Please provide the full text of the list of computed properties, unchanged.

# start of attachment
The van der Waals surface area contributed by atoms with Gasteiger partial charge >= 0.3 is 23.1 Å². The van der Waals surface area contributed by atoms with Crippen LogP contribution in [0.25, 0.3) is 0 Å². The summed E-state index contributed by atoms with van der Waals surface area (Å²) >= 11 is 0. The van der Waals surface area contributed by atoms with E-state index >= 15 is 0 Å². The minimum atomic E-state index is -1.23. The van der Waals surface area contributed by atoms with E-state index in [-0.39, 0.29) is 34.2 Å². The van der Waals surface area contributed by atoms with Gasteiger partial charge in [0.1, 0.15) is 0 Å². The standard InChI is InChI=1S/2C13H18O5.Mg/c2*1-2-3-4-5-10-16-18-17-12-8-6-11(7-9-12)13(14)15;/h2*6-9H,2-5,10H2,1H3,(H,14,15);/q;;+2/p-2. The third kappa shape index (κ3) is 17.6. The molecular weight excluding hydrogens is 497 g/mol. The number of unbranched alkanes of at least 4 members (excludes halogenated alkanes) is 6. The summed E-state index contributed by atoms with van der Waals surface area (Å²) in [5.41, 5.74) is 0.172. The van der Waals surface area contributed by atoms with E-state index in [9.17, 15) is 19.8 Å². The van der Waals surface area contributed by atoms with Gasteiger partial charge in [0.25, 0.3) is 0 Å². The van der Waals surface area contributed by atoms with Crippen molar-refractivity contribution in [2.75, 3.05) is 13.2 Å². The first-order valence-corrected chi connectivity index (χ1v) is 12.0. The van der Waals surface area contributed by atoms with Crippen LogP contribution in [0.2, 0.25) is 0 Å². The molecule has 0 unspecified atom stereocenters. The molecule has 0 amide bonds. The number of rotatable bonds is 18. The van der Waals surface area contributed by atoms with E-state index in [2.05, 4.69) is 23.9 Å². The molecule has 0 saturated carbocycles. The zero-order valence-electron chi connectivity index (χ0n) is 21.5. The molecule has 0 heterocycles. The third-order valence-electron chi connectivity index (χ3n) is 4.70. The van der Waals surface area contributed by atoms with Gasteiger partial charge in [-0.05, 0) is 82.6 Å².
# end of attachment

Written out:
The van der Waals surface area contributed by atoms with Gasteiger partial charge >= 0.3 is 23.1 Å². The van der Waals surface area contributed by atoms with Crippen LogP contribution in [0.25, 0.3) is 0 Å². The summed E-state index contributed by atoms with van der Waals surface area (Å²) >= 11 is 0. The van der Waals surface area contributed by atoms with E-state index >= 15 is 0 Å². The minimum atomic E-state index is -1.23. The van der Waals surface area contributed by atoms with E-state index in [-0.39, 0.29) is 34.2 Å². The van der Waals surface area contributed by atoms with Gasteiger partial charge in [0.1, 0.15) is 0 Å². The standard InChI is InChI=1S/2C13H18O5.Mg/c2*1-2-3-4-5-10-16-18-17-12-8-6-11(7-9-12)13(14)15;/h2*6-9H,2-5,10H2,1H3,(H,14,15);/q;;+2/p-2. The third kappa shape index (κ3) is 17.6. The molecular weight excluding hydrogens is 497 g/mol. The number of unbranched alkanes of at least 4 members (excludes halogenated alkanes) is 6. The summed E-state index contributed by atoms with van der Waals surface area (Å²) in [5.41, 5.74) is 0.172. The van der Waals surface area contributed by atoms with E-state index in [9.17, 15) is 19.8 Å². The van der Waals surface area contributed by atoms with Gasteiger partial charge in [0.25, 0.3) is 0 Å². The van der Waals surface area contributed by atoms with Crippen molar-refractivity contribution in [2.75, 3.05) is 13.2 Å². The first-order valence-corrected chi connectivity index (χ1v) is 12.0. The van der Waals surface area contributed by atoms with Crippen LogP contribution in [0.2, 0.25) is 0 Å². The molecule has 0 unspecified atom stereocenters. The molecule has 0 amide bonds. The number of rotatable bonds is 18. The van der Waals surface area contributed by atoms with E-state index in [2.05, 4.69) is 23.9 Å². The molecule has 0 saturated carbocycles. The zero-order valence-electron chi connectivity index (χ0n) is 21.5. The molecule has 0 heterocycles. The third-order valence-electron chi connectivity index (χ3n) is 4.70. The van der Waals surface area contributed by atoms with Gasteiger partial charge in [-0.05, 0) is 82.6 Å².